European Union foreign policy official Josep Borrell announced that the union will host a donors' conference on Syria on June 29-30, which includes all countries involved in the conflict in Syria. In reference to Turkey and Russia, while the suffering of refugees continues on the borders of Greece.

The European Union foreign ministers revealed their refusal of Turkey's decision to open its borders with Greece to refugees.

At the end of their emergency meeting in the Croatian capital Zagreb, the European foreign ministers - in a statement - expressed their deep concern about the situation on the Greek-Turkish border, and stressed their refusal to use migrant Turkey as a means of pressure to achieve political purposes.

The ministers are continuing their emergency meetings on Idlib and the refugee crisis on the Turkish-Greek border.

A draft resolution prepared for the meeting of European foreign ministers showed that the European Commission will announce additional humanitarian aid of sixty million euros to northwestern Syria.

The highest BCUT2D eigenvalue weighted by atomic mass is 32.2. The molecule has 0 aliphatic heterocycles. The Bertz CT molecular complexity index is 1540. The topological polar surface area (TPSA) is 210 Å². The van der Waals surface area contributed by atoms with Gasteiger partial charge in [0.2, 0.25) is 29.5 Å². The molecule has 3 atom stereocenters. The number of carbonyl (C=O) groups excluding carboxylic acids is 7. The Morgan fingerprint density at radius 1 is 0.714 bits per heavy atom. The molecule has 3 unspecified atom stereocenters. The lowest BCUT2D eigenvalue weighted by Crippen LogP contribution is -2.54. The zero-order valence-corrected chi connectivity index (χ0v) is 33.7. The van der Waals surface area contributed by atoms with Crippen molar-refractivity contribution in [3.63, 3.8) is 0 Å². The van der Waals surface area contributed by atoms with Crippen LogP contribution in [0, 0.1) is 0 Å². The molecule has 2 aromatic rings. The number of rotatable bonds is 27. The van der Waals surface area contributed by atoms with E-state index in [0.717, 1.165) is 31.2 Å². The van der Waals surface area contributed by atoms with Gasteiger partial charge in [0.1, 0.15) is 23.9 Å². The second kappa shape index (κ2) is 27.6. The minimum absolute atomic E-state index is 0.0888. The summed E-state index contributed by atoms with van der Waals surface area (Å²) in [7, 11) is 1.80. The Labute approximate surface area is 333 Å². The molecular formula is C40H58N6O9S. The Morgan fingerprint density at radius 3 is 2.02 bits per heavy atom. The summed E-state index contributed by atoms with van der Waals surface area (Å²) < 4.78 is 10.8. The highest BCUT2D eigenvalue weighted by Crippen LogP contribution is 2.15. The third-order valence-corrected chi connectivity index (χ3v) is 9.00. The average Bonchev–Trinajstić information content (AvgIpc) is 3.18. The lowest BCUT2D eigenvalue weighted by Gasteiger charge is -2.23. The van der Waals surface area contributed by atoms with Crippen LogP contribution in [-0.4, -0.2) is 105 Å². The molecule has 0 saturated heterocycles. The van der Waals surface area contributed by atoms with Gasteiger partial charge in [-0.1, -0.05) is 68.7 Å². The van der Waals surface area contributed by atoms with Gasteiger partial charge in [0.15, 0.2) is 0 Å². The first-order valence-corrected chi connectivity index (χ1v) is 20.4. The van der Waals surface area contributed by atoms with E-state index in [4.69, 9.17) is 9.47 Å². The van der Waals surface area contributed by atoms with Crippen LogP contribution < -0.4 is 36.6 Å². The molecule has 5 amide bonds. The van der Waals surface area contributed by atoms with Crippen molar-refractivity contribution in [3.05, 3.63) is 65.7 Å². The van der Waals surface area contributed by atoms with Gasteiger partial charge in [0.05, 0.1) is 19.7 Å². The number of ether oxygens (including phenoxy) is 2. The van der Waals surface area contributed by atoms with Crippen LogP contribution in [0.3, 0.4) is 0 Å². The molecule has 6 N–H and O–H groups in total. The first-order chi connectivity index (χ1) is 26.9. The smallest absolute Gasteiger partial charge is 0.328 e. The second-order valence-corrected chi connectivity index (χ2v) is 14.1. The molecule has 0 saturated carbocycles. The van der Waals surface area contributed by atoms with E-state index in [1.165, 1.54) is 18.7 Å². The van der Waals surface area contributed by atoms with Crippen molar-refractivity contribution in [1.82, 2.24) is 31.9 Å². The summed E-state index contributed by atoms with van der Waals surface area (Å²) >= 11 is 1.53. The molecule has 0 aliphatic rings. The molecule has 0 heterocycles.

On Friday, Josep Borrell welcomed the ceasefire agreed between Russia and Turkey in Syria, as showing goodwill, but at the same time he urged the delivery of humanitarian aid.

Borrell announced Thursday that the European Union cannot establish a security zone in Idlib, because it does not have "enough strength" to impose this, and because it is divided in this regard.

He said, "Our relations with Turkey and Russia should be improved. There are many things we must improve and discuss, and that is why we are here."

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And Friday, Greek police fired tear gas canisters at the migrants.

After short skirmishes, hundreds of immigrants gathered in front of the Bazarkouli border center, named Kastanis on the Greek side, chanting "freedom", "peace" and "open the gates," according to an AFP photographer.

Some protesters raised over the thorny fence banners reading "We want to live in peace."

As thousands of immigrants gathered on the Greek-Turkish border, they had to find a way to spend the night and avoid the cold.

While many of them slept in the open despite the cold, some lucky people - often families with children - made tents of tarpaulin that they pulled out of exhausted every morning.